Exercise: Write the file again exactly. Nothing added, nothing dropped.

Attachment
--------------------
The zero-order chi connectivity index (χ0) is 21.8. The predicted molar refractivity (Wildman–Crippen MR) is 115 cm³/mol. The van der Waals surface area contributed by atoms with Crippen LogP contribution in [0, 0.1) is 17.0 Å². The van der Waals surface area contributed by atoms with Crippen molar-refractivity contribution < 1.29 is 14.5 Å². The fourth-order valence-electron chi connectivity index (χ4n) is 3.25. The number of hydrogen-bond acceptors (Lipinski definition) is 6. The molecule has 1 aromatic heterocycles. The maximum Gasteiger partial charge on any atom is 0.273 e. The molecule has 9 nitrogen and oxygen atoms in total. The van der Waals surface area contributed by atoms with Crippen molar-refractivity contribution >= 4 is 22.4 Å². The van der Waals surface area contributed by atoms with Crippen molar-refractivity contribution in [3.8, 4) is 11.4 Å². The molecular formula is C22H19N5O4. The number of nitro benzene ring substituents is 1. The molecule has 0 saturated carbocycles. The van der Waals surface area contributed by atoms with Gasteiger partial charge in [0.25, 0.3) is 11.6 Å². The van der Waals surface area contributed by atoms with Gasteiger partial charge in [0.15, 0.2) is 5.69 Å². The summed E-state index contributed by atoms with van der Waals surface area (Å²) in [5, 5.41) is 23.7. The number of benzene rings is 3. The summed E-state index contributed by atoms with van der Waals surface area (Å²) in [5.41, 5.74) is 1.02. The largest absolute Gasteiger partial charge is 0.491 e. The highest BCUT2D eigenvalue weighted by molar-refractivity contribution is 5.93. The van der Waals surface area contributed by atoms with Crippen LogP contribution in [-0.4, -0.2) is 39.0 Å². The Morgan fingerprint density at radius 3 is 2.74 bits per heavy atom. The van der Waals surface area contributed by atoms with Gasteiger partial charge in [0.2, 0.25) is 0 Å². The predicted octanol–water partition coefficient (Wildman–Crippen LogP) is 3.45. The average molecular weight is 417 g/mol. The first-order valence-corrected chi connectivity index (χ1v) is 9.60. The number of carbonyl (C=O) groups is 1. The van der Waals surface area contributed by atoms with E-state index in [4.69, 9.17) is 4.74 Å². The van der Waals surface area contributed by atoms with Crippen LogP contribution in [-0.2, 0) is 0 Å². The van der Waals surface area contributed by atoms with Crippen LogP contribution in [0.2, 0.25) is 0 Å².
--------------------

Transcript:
The zero-order chi connectivity index (χ0) is 21.8. The predicted molar refractivity (Wildman–Crippen MR) is 115 cm³/mol. The van der Waals surface area contributed by atoms with Crippen LogP contribution in [0, 0.1) is 17.0 Å². The van der Waals surface area contributed by atoms with Crippen molar-refractivity contribution < 1.29 is 14.5 Å². The fourth-order valence-electron chi connectivity index (χ4n) is 3.25. The number of hydrogen-bond acceptors (Lipinski definition) is 6. The molecule has 1 aromatic heterocycles. The maximum Gasteiger partial charge on any atom is 0.273 e. The molecule has 9 nitrogen and oxygen atoms in total. The van der Waals surface area contributed by atoms with Crippen molar-refractivity contribution >= 4 is 22.4 Å². The van der Waals surface area contributed by atoms with Crippen molar-refractivity contribution in [3.8, 4) is 11.4 Å². The molecular formula is C22H19N5O4. The number of nitro benzene ring substituents is 1. The molecule has 0 saturated carbocycles. The van der Waals surface area contributed by atoms with Gasteiger partial charge in [0.25, 0.3) is 11.6 Å². The van der Waals surface area contributed by atoms with Gasteiger partial charge in [0.15, 0.2) is 5.69 Å². The summed E-state index contributed by atoms with van der Waals surface area (Å²) in [5, 5.41) is 23.7. The number of benzene rings is 3. The summed E-state index contributed by atoms with van der Waals surface area (Å²) in [5.41, 5.74) is 1.02. The largest absolute Gasteiger partial charge is 0.491 e. The highest BCUT2D eigenvalue weighted by molar-refractivity contribution is 5.93. The van der Waals surface area contributed by atoms with Crippen LogP contribution in [-0.4, -0.2) is 39.0 Å². The Morgan fingerprint density at radius 3 is 2.74 bits per heavy atom. The van der Waals surface area contributed by atoms with Gasteiger partial charge in [0.2, 0.25) is 0 Å². The predicted octanol–water partition coefficient (Wildman–Crippen LogP) is 3.45. The average molecular weight is 417 g/mol. The first-order valence-corrected chi connectivity index (χ1v) is 9.60. The number of carbonyl (C=O) groups is 1. The van der Waals surface area contributed by atoms with E-state index in [4.69, 9.17) is 4.74 Å². The van der Waals surface area contributed by atoms with Crippen LogP contribution in [-0.2, 0) is 0 Å². The van der Waals surface area contributed by atoms with Crippen LogP contribution in [0.2, 0.25) is 0 Å².